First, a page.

Research Talk at Harvard’s John F. Kennedy School of Government.
Archive for March, 2010
Not long ago, I read an excellent article in the Fall 2009 issue of the magazine Strategy+Business on the challenges of global talent management, given the variety of economic, social, and demographic changes we are encountering. Diversity was an important part of this discussion as the writers explored the dynamic shifts in what talented people wanted in their work lives and where those talented people could be found.
What was interesting was that race was not a part of the discussion in the issue at all. Certainly nationality was, as was gender. And the term “people of color” was used in describing a best practice undertaken by Johnson and Johnson. But nothing else referred to race. Now, I could chalk this up to pervasive and persistent bias and racism. After all, none of the authors (to my knowledge) were black so it’s not surprising that race might be downplayed as an important factor in the talent diversity discussion. But then my wandering mind began to entertain an alternative hypothesis: what if race—specifically the presence or absence of black people in organizations—was simply no longer a priority in the 21st century discussion on global talent development? What if black people were really only tangential to the path that effective 21st century firms needed to traverse?
I guess that’s possible, but I don’t think it’s likely. First, in the talent hungry U.S., 11% of the population matters. The sheer number of skilled individuals in the U.S. workforce who identify themselves as black represents a substantial benefit to any company that can harness that talent. Though constantly underappreciated, the talent within the black community is vital to U.S. economic viability moving forward.
But that’s only half the story.
Creating racial diversity in organizations is how, we, in United States organizations, get to learn how to overcome the bias toward marginalizing employees with whom we are unfamiliar, uncomfortable, or even, unpalatable. Every organization everywhere in the country wastes money and talent every single day of the year. That happens because there are always people who are marginalized, people who don’t fit the normal image of a productive member of the organization. One of the great capabilities of successful 21st century organizations (and communities, and societies) will be the ability to learn from the perspectives of these different people. Not ostracize them. Not tolerate them. Rather, seek them out and learn from them. I don’t know why one particular difference dynamic like racial difference becomes focal in a given society at a given time. Certainly there are social, historical, political and economic factors that converge to privilege that dynamic. But the important thing is to pay attention to the difference and learn all we can about how engaging it can help the organization be better.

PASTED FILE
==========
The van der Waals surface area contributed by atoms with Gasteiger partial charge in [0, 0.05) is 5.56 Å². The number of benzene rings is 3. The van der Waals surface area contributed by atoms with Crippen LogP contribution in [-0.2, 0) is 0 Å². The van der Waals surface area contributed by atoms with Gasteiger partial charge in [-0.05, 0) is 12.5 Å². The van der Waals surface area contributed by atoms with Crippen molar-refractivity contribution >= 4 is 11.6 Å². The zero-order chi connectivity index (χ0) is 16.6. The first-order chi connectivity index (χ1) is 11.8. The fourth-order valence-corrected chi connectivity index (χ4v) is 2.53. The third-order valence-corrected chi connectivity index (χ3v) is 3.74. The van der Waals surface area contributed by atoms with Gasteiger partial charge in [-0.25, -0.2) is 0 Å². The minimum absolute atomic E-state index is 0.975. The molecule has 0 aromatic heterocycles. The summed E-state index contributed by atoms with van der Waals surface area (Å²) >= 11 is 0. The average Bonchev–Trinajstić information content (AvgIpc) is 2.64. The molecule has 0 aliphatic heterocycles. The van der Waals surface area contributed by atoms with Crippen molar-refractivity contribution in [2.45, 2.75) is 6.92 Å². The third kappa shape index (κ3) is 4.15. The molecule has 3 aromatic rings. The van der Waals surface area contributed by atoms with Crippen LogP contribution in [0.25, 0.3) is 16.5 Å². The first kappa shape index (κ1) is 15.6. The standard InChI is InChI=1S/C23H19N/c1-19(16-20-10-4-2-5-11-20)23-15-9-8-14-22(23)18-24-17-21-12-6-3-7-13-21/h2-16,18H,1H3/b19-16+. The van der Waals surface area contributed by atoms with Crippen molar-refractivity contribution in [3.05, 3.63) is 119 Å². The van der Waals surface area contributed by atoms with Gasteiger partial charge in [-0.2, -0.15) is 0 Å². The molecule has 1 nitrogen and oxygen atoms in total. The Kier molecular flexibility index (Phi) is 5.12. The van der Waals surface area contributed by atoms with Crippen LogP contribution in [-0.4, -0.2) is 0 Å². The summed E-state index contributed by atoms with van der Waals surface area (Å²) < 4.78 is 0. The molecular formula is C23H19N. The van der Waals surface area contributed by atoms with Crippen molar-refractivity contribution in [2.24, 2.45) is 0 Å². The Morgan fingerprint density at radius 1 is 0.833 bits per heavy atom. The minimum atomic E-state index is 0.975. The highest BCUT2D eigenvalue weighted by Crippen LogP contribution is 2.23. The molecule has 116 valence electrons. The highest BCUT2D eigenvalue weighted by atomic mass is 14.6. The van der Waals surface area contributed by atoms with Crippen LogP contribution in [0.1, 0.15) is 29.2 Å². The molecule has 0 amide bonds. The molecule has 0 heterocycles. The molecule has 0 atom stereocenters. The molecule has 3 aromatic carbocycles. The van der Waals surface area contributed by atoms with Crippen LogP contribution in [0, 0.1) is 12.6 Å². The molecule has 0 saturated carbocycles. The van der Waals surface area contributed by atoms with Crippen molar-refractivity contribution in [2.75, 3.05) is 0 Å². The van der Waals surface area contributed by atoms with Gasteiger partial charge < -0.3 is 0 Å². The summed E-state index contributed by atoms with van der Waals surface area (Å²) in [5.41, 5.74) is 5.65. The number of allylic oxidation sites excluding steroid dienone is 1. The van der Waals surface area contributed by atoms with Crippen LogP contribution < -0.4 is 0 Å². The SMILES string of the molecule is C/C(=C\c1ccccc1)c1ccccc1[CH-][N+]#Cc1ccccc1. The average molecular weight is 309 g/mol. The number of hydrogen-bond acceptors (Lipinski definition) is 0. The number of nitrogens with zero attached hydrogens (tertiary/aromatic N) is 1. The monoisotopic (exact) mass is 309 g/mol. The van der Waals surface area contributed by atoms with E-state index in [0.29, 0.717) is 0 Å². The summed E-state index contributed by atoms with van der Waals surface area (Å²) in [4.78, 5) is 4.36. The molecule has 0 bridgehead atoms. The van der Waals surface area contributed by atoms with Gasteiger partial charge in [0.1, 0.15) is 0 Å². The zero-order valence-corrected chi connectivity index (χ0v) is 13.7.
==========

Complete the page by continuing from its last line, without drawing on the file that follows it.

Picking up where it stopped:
Coda: When I began writing this essay, I was reflecting on the plight of indigenous people in the U.S. I was contemplating using Native Americans as examples of a people who, by virtue of the oppression and racism visited upon them by the European and U.S. dominance over their nations, had been rendered irrelevant in the conversation about talent. After all, there really are not enough of them to make a difference, right?
I was about to be trapped in the very hole I’m writing about. Assuming that because a group of people aren’t present in large numbers that they are not relevant to what we need to understand to be an effective organization, leader, or manager of talent. The value isn’t only in the numbers and the statistics. It’s in the lessons learned from the engagement. I know that stuff is harder to measure, but that doesn’t mean it’s not important.